Woolford a role model as the new Miss Hawaii


POSTED: Sunday, July 12, 2009

She is among those changing the face—make that the entire person—of what used to be called beauty pageants.

And it's no accident she's a former intercollegiate athlete.

The more you learn about Raeceen Woolford, the more you think she's just right for the job of representing our state as Miss Hawaii, 2009. After all, she's already got plenty of experience in the public eye, as a Rainbow Wahine volleyball player.

Even those UH athletes who aren't regular starters are among the most visible people in the state. They learn at a young age that anything and everything they do (and even some stuff they don't) gets around really fast. This is even more profound with the Coconut Wireless now augmented by phones used for cyber gossip via social media as much as good old-fashioned gabbing.

Athletes, like pageant contestants, entertainers, politicians and all other public figures, have to deal with it. It ain't gonna change.

And Woolford says it ain't gonna change her.

“;I'm used to being on stage.”;

This, even though she's a relative newcomer to the pageant scene. As a little girl, she rarely dreamed of tiaras and roses.

“;My favorite color was brown, and I wanted to be a fisherman,”; she says. “;Then I wanted to be a Rainbow Wahine and a professional athlete. When I was 10, I decided I wanted to be a doctor. In my college years I got in touch with my feminine side.”;

WE'VE SEEN too many young women—many of them athletes—fall victim to unrealistic expectations of beauty that isn't really beauty and fitness that isn't really fitness. Woolford, who aspires to be a pediatrician, is already in a position to effect positive change in an important area of health.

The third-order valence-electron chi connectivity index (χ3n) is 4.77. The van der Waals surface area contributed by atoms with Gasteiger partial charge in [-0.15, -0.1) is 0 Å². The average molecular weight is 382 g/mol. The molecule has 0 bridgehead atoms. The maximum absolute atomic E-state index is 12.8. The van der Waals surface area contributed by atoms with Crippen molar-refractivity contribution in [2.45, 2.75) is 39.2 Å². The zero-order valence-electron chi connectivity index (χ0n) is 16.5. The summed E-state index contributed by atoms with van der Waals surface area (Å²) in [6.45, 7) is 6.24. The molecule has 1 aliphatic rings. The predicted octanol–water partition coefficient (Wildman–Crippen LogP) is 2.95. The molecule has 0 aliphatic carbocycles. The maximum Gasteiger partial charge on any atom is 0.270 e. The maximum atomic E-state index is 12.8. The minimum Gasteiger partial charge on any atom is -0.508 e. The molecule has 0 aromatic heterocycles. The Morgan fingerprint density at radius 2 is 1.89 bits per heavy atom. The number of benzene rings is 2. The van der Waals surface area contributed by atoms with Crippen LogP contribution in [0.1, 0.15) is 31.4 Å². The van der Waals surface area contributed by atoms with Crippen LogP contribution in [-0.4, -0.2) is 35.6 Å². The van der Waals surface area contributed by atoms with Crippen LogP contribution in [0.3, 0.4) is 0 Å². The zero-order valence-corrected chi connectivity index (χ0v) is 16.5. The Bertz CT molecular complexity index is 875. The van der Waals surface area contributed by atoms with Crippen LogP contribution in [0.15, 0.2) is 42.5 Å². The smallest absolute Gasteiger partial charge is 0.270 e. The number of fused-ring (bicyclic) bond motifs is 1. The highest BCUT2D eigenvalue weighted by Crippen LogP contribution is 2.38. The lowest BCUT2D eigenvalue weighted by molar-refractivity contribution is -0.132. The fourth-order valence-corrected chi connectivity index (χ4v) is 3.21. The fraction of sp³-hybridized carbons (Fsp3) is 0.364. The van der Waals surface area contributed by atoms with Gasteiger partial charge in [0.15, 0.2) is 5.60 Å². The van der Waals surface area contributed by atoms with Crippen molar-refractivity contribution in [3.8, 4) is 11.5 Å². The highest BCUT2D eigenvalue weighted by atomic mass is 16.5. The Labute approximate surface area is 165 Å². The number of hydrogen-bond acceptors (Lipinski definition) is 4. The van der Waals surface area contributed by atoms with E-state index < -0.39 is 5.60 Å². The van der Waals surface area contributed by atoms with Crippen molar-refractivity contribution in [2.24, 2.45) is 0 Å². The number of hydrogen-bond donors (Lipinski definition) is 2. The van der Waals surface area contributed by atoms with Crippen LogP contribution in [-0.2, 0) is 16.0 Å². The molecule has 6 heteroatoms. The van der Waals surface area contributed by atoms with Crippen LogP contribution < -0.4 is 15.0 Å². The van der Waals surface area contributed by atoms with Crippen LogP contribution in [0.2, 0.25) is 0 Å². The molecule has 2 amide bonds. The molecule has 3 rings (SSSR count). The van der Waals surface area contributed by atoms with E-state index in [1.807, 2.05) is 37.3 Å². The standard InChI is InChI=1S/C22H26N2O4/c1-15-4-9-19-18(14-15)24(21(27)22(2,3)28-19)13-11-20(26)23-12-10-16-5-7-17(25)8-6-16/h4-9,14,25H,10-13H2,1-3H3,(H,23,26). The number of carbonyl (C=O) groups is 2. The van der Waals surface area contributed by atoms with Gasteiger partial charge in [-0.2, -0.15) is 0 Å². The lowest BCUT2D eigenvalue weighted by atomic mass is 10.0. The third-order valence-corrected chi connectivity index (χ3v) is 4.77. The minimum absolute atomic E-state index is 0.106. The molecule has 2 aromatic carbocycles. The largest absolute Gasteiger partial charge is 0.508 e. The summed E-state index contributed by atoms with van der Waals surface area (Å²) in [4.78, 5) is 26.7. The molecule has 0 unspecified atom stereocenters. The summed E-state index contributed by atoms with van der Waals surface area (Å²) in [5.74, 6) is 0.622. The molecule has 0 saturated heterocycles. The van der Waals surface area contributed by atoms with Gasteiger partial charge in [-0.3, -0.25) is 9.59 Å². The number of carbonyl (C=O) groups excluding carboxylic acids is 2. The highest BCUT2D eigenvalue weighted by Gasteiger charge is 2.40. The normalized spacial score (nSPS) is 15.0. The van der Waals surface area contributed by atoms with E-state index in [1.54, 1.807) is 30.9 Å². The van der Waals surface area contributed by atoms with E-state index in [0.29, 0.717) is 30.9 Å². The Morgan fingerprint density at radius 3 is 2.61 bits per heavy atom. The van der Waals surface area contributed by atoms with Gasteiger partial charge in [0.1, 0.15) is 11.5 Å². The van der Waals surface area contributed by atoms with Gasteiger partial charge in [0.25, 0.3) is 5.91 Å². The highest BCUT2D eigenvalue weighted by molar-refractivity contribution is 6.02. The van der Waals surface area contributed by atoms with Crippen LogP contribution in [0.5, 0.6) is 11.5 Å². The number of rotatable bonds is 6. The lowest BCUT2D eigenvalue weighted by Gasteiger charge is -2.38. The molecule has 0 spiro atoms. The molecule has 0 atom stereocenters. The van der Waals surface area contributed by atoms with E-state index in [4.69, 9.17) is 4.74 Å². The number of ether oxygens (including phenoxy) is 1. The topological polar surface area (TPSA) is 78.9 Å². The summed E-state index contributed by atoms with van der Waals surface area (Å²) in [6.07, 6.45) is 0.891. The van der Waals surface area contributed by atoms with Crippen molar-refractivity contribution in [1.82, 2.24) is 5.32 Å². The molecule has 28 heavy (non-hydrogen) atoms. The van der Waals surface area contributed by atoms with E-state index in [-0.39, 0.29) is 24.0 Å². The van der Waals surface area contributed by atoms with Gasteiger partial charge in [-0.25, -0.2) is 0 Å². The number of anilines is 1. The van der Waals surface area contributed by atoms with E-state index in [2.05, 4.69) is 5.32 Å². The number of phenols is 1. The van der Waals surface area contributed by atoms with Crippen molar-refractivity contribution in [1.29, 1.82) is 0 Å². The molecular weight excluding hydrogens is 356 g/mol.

“;I know that the body image issues are so huge when it comes to pageants. People think you need to compromise. But times have changed. It's not about body image. It's about the spirit. That's really the only reason I won.”;

She's now 5-feet-7 and 135 pounds, and admits she lost some weight for the pageant. “;Maybe five or 10,”; she said.

But with Woolford, you know she did it the right way. No binge dieting. No health-endangering regimens. No sticking her finger down her throat.

And it's important that people know about this. If she couldn't lose enough weight to win the contest, so be it, she says. Woolford would not sacrifice her well-being for a crown. No crash dieting for her.

“;I'm proud to say it's not necessary. It's ridiculous, foolish, and it interferes with mental clarity and focus.”;

THEY CALL these things scholarship pageants, and often in the past, that was a farce. But the new Miss Hawaii made the dean's list at 'Iolani and majored in biology.

Raeceen Woolford didn't get as much playing time as she would've liked at UH. But she continued to work hard to make her team better.

She's still a role player, but now it's the role of the star—and as Miss Hawaii she can inspire even more young women to be healthy and active. She'll probably save some lives before she even gets to med school.